This afternoon I fell asleep at four p.m., as soon as I got home from my meeting. I awoke near 7.
I hate to lose an afternoon's chance to get exercise, but, if anything, I regret that I did not get more sleep. Late night flights, of the type I did on Friday, tend to impact me, as I find it hard to sleep after a landing from such a flight.
This week involves more business travel, and a fair dollop of non-travel-related work to do. We sat down tonight and blocked out our potential vacation days this year. If things go as planned, this will be a year of short, fun trips rather than of a long, major vacation. A return to Manitoba, a return to the south Texas coast, and a return to the Bahamas look like the plan, along with trips to visit our families.
Friday I learned of the death some months ago from cancer of a business acquaintance just a few years older than myself. We were not close, though we got along fine, but the news shocked me a little. These things are part of life, but they seem so extraordinary. The Methodist church down the road--the "other" church, which we've visited but did not join, has a woman as its pastor who is about a year older than I am. By some measures, she had it all. She's helped build a huge church from a less-than-huge church. She's got a husband and a three year old son. She's the type of person who learned Spanish when she had a west Dallas posting, so that she could communicate better with people less comfortable in English.
She went in a few months ago, believing she had appendicitis. It turned out she had stage four cancer, originating in her liver but having spread. She's been impressive as she copes with this poor deal of the cards, and in some ways, she still has it all. But she has cancer, too.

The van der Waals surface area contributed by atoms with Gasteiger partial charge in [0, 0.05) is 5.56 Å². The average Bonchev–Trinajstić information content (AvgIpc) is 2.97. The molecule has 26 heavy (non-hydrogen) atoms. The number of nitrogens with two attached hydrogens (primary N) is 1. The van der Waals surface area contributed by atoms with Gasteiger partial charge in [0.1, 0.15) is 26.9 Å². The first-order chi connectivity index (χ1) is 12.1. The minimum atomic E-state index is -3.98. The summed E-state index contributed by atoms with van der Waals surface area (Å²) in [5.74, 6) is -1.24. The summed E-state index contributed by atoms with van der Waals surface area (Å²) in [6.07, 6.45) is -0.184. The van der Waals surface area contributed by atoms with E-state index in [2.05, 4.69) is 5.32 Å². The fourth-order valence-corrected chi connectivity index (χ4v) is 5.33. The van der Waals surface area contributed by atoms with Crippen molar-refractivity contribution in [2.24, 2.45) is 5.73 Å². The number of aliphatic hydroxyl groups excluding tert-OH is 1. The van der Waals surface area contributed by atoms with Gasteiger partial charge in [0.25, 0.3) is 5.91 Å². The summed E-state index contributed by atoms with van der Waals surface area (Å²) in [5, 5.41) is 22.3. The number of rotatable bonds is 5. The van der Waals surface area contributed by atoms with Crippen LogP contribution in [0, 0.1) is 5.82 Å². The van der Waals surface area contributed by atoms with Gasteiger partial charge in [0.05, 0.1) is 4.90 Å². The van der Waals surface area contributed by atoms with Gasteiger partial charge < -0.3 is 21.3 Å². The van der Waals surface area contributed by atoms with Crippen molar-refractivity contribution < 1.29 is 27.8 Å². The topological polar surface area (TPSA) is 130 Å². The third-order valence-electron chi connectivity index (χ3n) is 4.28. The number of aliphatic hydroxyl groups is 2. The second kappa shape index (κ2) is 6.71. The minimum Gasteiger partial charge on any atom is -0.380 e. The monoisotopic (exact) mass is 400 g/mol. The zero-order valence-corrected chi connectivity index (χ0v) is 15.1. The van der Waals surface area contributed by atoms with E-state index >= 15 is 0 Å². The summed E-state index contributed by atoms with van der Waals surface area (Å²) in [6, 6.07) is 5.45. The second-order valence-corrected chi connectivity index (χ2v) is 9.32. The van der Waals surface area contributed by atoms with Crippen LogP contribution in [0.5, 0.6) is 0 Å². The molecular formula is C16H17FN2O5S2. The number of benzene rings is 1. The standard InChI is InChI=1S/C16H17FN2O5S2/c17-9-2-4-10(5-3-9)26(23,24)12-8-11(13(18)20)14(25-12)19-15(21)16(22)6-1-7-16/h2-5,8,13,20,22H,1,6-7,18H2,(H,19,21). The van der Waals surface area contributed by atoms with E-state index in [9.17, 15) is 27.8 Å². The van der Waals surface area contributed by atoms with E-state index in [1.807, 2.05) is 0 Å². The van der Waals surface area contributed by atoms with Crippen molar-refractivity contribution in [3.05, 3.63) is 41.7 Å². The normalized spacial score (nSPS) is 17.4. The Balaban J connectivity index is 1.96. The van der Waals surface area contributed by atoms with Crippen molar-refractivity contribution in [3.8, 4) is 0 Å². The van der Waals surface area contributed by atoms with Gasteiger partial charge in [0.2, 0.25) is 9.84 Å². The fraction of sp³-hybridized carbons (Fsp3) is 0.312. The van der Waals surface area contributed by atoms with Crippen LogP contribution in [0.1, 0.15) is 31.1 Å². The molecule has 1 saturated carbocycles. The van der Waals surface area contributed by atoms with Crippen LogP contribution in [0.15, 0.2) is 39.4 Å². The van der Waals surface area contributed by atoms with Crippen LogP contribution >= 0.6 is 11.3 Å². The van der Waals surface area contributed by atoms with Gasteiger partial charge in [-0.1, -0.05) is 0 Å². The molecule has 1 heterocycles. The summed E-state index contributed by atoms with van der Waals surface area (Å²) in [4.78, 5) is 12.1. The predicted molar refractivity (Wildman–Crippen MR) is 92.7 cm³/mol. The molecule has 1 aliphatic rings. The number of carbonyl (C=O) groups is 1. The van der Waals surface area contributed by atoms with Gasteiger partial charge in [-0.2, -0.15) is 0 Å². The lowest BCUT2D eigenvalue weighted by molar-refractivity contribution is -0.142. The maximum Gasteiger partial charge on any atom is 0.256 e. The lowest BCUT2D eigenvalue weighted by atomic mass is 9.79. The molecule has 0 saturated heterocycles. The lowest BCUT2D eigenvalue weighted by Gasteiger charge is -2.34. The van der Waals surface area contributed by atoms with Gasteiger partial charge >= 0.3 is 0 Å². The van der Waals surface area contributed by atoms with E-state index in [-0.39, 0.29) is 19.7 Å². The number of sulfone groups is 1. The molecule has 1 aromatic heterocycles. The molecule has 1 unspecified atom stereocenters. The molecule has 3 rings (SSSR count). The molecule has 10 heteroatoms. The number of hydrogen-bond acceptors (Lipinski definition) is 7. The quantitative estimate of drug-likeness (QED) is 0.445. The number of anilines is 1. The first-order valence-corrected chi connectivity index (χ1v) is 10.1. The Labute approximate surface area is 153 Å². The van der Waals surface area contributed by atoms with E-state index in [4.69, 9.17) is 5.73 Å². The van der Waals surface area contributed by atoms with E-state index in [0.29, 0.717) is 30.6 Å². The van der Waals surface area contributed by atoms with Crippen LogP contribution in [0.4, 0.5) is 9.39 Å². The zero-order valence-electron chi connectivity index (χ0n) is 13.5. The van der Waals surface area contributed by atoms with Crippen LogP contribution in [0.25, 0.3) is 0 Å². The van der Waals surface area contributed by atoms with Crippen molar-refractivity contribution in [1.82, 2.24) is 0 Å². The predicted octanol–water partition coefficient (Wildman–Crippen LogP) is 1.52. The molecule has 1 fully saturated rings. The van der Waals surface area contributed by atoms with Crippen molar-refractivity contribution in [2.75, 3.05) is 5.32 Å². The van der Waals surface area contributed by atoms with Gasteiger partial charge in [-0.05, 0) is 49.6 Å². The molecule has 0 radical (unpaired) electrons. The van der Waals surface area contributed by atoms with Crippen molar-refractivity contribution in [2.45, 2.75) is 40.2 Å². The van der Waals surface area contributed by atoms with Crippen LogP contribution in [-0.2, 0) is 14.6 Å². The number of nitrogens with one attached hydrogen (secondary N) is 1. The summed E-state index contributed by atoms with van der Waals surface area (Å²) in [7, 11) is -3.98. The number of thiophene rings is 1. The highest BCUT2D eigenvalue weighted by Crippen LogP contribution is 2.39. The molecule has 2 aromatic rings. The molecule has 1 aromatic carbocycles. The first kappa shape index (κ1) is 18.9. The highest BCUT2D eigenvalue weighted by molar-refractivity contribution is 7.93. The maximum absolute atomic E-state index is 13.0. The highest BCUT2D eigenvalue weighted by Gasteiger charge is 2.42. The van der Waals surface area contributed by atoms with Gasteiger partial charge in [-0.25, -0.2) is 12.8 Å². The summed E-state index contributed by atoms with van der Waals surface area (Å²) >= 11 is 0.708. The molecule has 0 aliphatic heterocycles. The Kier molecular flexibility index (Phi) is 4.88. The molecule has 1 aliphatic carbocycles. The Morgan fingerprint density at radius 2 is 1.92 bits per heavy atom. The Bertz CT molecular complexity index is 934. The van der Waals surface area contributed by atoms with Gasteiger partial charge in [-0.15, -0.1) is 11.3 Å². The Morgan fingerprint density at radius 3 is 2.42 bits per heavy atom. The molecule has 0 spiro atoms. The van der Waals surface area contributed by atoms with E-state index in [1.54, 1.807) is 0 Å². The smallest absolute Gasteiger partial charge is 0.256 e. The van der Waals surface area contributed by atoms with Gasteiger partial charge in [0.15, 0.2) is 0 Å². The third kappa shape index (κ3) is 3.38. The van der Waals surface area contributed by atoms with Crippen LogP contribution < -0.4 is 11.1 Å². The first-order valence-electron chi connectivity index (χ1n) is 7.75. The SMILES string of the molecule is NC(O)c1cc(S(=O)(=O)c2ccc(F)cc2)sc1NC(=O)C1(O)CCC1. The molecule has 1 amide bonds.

Things like this remind me to appreciate what I have, because in the main, with some really palpable exceptions, I have been fortunate indeed. I lost my mother to peritoneal cancer, and I have another family member who is a cancer survivor. Cancer is not the spectre it once was,but there is still that odd feeling one gets wehn one is forced to contemplate it. The oddness is that so often, despite best efforts to catch these health things early, someone finds it has spread before they realize they have it. Given my age and that I must medicate for blood pressure, I suppose that a cardiac problem or a road accident are more likely threats than cancer. But hearing about the man who died made me think, for a moment, about the "what ifs" of cancer.
I would recite how I have had such a good life that even if it ended tomorrow, I would be grateful for the joy I've had. It's true, and yet one hates to disrupt the fabric of the other people in one's lives. But each day is one day to be lived, and the days are not endless. I try to remember.